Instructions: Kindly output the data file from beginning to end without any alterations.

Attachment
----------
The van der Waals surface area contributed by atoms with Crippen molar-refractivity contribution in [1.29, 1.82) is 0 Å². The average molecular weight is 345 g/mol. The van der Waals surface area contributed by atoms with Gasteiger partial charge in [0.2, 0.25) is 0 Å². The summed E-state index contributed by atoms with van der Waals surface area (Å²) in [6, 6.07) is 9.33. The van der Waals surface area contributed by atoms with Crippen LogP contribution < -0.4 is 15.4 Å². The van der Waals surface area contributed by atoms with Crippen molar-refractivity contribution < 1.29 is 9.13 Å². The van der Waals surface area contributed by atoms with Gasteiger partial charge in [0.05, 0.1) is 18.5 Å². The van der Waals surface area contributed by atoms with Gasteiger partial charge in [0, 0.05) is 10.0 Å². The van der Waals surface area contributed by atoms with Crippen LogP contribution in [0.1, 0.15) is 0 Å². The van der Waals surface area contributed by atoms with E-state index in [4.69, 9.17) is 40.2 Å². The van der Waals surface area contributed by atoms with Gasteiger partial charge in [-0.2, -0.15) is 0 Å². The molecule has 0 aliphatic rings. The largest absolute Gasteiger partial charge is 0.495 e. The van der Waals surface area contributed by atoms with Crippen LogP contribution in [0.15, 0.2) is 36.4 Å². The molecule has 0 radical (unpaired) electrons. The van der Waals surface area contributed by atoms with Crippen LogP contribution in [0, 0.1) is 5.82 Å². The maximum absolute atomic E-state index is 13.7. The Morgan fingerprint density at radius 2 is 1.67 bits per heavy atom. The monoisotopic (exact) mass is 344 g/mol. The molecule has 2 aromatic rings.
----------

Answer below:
The van der Waals surface area contributed by atoms with Crippen molar-refractivity contribution in [1.29, 1.82) is 0 Å². The average molecular weight is 345 g/mol. The van der Waals surface area contributed by atoms with Gasteiger partial charge in [0.2, 0.25) is 0 Å². The summed E-state index contributed by atoms with van der Waals surface area (Å²) in [6, 6.07) is 9.33. The van der Waals surface area contributed by atoms with Crippen LogP contribution < -0.4 is 15.4 Å². The van der Waals surface area contributed by atoms with Crippen molar-refractivity contribution < 1.29 is 9.13 Å². The van der Waals surface area contributed by atoms with Gasteiger partial charge in [0.05, 0.1) is 18.5 Å². The van der Waals surface area contributed by atoms with Gasteiger partial charge in [0, 0.05) is 10.0 Å². The van der Waals surface area contributed by atoms with Crippen LogP contribution in [0.1, 0.15) is 0 Å². The van der Waals surface area contributed by atoms with E-state index in [4.69, 9.17) is 40.2 Å². The van der Waals surface area contributed by atoms with Gasteiger partial charge in [-0.2, -0.15) is 0 Å². The molecule has 0 aliphatic rings. The largest absolute Gasteiger partial charge is 0.495 e. The van der Waals surface area contributed by atoms with Crippen LogP contribution in [0.15, 0.2) is 36.4 Å². The molecule has 0 radical (unpaired) electrons. The van der Waals surface area contributed by atoms with Crippen LogP contribution in [0, 0.1) is 5.82 Å². The maximum absolute atomic E-state index is 13.7. The Morgan fingerprint density at radius 2 is 1.67 bits per heavy atom. The monoisotopic (exact) mass is 344 g/mol. The molecule has 2 aromatic rings.